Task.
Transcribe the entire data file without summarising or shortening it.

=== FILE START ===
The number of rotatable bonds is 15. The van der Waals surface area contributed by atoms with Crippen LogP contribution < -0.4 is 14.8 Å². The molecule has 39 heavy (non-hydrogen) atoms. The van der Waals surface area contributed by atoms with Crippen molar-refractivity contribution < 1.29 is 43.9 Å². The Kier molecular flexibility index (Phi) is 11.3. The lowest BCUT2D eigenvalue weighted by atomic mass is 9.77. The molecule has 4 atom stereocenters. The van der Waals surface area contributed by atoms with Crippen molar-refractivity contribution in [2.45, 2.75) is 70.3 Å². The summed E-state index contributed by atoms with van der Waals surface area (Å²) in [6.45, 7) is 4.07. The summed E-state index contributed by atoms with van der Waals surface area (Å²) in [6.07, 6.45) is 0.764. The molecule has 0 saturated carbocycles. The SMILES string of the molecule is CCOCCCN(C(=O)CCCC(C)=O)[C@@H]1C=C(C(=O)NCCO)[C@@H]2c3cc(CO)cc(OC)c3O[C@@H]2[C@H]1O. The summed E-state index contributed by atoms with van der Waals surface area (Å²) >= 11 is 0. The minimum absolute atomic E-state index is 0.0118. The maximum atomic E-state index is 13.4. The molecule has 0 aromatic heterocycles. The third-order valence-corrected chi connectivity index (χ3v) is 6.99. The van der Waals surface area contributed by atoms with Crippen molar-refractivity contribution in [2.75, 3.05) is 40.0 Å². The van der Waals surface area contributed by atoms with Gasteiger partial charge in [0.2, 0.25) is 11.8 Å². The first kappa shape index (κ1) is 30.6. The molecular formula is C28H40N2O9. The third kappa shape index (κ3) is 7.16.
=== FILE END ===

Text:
The number of rotatable bonds is 15. The van der Waals surface area contributed by atoms with Crippen LogP contribution < -0.4 is 14.8 Å². The molecule has 39 heavy (non-hydrogen) atoms. The van der Waals surface area contributed by atoms with Crippen molar-refractivity contribution < 1.29 is 43.9 Å². The Kier molecular flexibility index (Phi) is 11.3. The lowest BCUT2D eigenvalue weighted by atomic mass is 9.77. The molecule has 4 atom stereocenters. The van der Waals surface area contributed by atoms with Crippen molar-refractivity contribution in [2.45, 2.75) is 70.3 Å². The summed E-state index contributed by atoms with van der Waals surface area (Å²) in [6.45, 7) is 4.07. The summed E-state index contributed by atoms with van der Waals surface area (Å²) in [6.07, 6.45) is 0.764. The molecule has 0 saturated carbocycles. The SMILES string of the molecule is CCOCCCN(C(=O)CCCC(C)=O)[C@@H]1C=C(C(=O)NCCO)[C@@H]2c3cc(CO)cc(OC)c3O[C@@H]2[C@H]1O. The summed E-state index contributed by atoms with van der Waals surface area (Å²) >= 11 is 0. The minimum absolute atomic E-state index is 0.0118. The maximum atomic E-state index is 13.4. The molecule has 0 aromatic heterocycles. The third-order valence-corrected chi connectivity index (χ3v) is 6.99. The van der Waals surface area contributed by atoms with Crippen molar-refractivity contribution in [2.75, 3.05) is 40.0 Å². The van der Waals surface area contributed by atoms with Gasteiger partial charge in [0.2, 0.25) is 11.8 Å². The first kappa shape index (κ1) is 30.6. The molecular formula is C28H40N2O9. The third kappa shape index (κ3) is 7.16.